Mahesh (name changed) went to the hospital with severe abdominal pain in mid-September and doctors realised he had developed blood clots in the right renal artery, following a COVID infection
Days after he recovered from Covid-19, a 30-year-old man had to make his way to the emergency ward at the Columbia Asia Hospital, Whitefield. Little did he know that he was headed for a second stint in the hospital, this time round, due to a condition he developed due to Covid-19. Mahesh (name changed) went to the hospital with severe abdominal pain in mid-September and doctors realised he had developed blood clots in the right renal artery, following a Covid infection.
“It has been shown conclusively now that Covid-19 not only causes respiratory problems, but can induce blood clots in the arteries leading to life-threatening complications and morbidity. Early recognition and timely treatment are crucial for improving outcomes,” said Dr Naveen Chandra, consultant and interventional cardiologist at the hospital. However, the causes for such developments are still not fully understood.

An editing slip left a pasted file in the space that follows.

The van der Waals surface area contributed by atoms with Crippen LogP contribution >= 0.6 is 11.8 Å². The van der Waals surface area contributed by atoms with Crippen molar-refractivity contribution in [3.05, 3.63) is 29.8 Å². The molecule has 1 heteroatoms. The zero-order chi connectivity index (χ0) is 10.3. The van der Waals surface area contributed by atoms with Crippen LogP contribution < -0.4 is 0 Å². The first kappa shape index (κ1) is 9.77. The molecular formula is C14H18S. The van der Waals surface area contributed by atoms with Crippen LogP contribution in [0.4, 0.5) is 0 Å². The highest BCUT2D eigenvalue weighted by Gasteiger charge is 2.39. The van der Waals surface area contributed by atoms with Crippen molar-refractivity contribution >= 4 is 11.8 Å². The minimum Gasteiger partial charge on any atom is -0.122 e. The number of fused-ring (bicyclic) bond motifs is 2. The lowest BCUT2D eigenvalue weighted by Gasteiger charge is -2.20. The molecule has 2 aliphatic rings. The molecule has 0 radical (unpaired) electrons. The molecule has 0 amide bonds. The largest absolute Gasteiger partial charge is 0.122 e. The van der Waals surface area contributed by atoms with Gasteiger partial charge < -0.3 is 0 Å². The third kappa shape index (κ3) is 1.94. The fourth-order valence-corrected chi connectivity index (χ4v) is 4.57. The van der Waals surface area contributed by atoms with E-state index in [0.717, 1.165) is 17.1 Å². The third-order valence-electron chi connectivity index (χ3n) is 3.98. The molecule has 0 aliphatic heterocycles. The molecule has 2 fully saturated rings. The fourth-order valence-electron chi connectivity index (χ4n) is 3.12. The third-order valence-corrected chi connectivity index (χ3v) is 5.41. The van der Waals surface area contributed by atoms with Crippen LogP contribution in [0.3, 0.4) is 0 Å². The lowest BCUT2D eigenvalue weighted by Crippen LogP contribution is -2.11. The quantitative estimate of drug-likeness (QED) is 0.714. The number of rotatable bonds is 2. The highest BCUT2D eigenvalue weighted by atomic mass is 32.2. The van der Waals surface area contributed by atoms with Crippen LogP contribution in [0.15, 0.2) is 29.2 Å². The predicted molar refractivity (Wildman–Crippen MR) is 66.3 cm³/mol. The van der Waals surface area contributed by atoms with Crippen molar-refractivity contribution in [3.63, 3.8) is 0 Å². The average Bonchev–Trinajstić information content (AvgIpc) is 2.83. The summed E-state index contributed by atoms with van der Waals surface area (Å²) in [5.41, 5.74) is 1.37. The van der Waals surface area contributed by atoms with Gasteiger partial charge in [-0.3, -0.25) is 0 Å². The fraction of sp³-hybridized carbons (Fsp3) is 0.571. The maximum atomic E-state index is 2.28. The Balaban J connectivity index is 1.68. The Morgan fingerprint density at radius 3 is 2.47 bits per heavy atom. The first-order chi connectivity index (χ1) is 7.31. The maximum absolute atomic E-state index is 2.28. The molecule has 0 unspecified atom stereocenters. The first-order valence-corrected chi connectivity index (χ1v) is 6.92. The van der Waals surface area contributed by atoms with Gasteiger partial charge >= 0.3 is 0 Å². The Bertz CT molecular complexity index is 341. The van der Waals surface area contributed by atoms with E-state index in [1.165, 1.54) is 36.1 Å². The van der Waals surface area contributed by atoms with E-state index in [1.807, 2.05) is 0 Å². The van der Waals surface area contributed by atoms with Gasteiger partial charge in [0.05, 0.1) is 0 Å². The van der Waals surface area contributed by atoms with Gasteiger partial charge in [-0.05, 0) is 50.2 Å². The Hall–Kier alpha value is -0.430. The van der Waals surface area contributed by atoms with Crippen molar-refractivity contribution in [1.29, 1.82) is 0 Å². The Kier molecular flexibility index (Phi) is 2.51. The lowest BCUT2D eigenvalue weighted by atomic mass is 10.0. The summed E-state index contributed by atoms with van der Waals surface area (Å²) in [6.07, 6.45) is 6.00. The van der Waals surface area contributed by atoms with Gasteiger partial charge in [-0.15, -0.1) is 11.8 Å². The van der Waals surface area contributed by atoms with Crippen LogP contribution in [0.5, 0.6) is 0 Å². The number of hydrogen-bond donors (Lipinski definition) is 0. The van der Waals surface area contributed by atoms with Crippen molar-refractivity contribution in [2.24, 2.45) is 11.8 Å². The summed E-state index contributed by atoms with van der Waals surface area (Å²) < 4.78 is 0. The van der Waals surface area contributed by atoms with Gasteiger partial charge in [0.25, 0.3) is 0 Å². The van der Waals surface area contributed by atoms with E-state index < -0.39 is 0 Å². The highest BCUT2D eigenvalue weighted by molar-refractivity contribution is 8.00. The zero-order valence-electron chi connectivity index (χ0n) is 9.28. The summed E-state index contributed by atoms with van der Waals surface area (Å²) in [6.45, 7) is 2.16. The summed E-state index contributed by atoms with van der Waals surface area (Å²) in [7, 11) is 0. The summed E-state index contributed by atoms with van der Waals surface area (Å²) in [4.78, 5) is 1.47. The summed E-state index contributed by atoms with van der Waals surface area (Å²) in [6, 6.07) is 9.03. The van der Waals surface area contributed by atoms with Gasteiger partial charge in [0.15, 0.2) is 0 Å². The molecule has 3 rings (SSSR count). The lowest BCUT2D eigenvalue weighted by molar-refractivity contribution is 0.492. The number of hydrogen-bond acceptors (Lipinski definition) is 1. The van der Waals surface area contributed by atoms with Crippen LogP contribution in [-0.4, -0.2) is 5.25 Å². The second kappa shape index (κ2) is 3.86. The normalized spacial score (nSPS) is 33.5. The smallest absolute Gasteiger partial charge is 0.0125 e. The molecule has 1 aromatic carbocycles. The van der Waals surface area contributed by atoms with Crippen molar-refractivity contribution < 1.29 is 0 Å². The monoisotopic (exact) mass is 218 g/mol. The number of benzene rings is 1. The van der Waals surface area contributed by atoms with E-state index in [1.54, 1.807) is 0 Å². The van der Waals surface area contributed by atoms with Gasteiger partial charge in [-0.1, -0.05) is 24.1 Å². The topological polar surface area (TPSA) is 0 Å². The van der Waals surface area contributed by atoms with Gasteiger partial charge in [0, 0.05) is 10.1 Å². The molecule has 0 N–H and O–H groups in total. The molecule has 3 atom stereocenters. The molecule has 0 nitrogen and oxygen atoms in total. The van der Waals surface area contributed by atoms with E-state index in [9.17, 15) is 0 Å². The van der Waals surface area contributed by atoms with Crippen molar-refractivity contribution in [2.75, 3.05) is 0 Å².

Doctors performed an angiogram and found blood clots in the right renal artery. He required treatment for infarction - tissue death which occurs due to insufficient blood supply to a particular area of the body. In Mahesh’s case, it was an infarction in the right kidney.Left untreated, blood clots can obstruct or slow blood flow and this can lead to stroke, heart attacks, and other conditions that could potentially be life-threatening.
Doctors extracted the clot and gave him anti-coagulants to prevent clotting. He recovered and was discharged in a week.“In a large number of patients, initiation of anticoagulation for a few weeks (during Covid-19) are as important as treating the disease itself. They are treated with injectable or oral blood thinners for a few weeks. But Mahesh developed clots despite being on these medications,” said Dr Indira Kedlaya, consultant of internal medicine at the hospital.